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Home energy assessments and upgrades can offer more than just energy savings benefits. They can make homes safer, enhance home value, and reduce health risks for residents. Better Buildings Neighborhood Program partners found that emphasizing the full range of benefits that upgrades offered helped them to identify new partnership opportunities they might not have otherwise considered. They found that their organization’s work to improve resident’s quality of life and reduce energy costs was often consistent with the mission of other organizations focused on public health, low-income housing, or local economic development. Working together provided an avenue for expanding both organizations’ reach, as well as providing multiplied benefits to residents. They also found that focusing on other benefits of energy efficiency could lead to access of additional funding sources and partners.

  • EnergyWorks KC in Kansas City sought partnerships with local government, community organizations, social service agencies and educational institutions to achieve complementary objectives, including: working with local housing development corporations to teach weatherization through hands-on work on houses being rehabilitated; providing free energy assessments for churches and other nonprofit institutions as part of training programs for commercial energy auditors; and partnering with Children's Mercy Center for Environmental Health to provide Healthy Homes for Energy Professionals training as part of most Home Performance training programs, as well as teaching combustion safety to Healthy Homes trainees. The program’s partnership with Children's Mercy Hospital focused on opportunities for cross-training and leveraging relationships. The benefits to both partners were related to mission, i.e. EnergyWorks KC taught energy auditors a "whole house approach", looking at buildings as a system.  It was to the benefit of EnergyWorks KC that auditors understood the health and safety impacts of this system for its occupants. It was to the benefit of Children’s Mercy to ensure that energy professionals, who spend a significant amount of time in homes, understood and were sensitive to environmental health issues, so that they could help to spot and address problems.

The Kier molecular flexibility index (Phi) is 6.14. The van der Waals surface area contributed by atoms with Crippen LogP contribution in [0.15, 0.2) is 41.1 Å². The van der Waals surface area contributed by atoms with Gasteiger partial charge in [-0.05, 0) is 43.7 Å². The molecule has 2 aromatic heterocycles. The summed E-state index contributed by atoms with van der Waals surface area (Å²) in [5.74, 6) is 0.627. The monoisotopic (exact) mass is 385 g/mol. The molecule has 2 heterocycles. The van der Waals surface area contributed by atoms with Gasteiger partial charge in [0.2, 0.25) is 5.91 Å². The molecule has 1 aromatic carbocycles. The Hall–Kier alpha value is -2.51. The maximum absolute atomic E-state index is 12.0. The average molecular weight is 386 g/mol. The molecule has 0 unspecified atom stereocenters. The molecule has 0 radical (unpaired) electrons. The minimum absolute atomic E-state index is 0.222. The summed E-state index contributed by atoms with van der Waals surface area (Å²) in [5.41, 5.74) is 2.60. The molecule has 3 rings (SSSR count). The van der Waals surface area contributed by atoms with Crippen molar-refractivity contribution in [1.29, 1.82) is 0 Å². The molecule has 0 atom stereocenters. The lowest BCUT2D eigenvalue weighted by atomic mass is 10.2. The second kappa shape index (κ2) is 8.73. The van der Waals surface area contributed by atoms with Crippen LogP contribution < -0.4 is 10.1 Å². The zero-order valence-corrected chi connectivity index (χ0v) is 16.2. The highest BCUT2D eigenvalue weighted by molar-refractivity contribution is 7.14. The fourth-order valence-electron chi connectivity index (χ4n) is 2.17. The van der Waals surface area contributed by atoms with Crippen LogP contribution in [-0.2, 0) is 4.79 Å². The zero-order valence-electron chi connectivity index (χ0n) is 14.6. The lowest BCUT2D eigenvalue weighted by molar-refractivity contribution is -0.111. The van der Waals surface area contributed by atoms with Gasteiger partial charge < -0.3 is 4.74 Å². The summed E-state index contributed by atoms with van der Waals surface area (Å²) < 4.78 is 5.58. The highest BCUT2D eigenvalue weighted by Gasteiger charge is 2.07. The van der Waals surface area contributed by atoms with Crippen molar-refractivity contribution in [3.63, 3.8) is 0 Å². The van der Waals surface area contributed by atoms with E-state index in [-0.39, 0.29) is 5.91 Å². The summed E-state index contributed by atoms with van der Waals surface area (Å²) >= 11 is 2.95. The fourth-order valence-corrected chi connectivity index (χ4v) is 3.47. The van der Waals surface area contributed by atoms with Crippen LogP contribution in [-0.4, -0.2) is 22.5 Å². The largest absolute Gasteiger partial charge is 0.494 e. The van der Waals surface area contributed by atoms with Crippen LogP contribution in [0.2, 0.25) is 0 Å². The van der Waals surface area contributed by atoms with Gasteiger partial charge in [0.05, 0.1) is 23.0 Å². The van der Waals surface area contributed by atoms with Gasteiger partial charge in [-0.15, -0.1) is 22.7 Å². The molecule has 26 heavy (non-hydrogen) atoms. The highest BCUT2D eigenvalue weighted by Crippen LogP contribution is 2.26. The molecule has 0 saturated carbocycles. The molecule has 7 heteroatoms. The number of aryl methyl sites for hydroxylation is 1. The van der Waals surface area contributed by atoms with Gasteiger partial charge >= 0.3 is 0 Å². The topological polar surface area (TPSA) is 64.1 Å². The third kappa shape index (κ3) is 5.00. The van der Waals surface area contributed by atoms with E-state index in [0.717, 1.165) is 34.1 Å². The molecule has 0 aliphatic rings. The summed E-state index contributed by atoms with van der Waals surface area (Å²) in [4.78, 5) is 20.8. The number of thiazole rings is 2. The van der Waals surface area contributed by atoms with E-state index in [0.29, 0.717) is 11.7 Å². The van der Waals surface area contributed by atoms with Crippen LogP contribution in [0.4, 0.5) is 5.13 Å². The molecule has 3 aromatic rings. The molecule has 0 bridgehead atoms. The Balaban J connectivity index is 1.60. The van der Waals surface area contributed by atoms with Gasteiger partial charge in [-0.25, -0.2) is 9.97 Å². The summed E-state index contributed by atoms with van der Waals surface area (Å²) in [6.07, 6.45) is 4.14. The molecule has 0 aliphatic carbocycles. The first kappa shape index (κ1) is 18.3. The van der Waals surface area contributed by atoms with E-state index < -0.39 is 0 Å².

• The Los Angeles Department of Water & Power took an integrated approach to saving water and energy among its residential customers, recognizing that the two are intricately linked. Water conservations programs in FY15 achieved a savings of 7,000 acre feet of water, equaling an energy savings of 4.3MkWh/year. In addition, since 2012, LADWP has been partnering with the Southern California Gas Company to further capitalize on multiple benefit opportunities and allow electric, gas, and water programs and incentives to be combined into a one-stop shop for customers. In the areas this joint venture operates, customers can see impacts in four areas on their bills: electric, gas, water, and sewer.
  • In 2015, Enhabit, formerly Clean Energy Works, expanded its portfolio of services to homeowners by adding seismic specialists to its team of local, certified contractors. Enhabit connected homeowners with contractors and provided low-interest loans for those interested in both energy efficiency as well as seismic safety upgrades. By offering an additional home improvement service that was in high demand in the earthquake prone Pacific Northwest, Enhabit was able to fill a niche in the market and expand its customer base.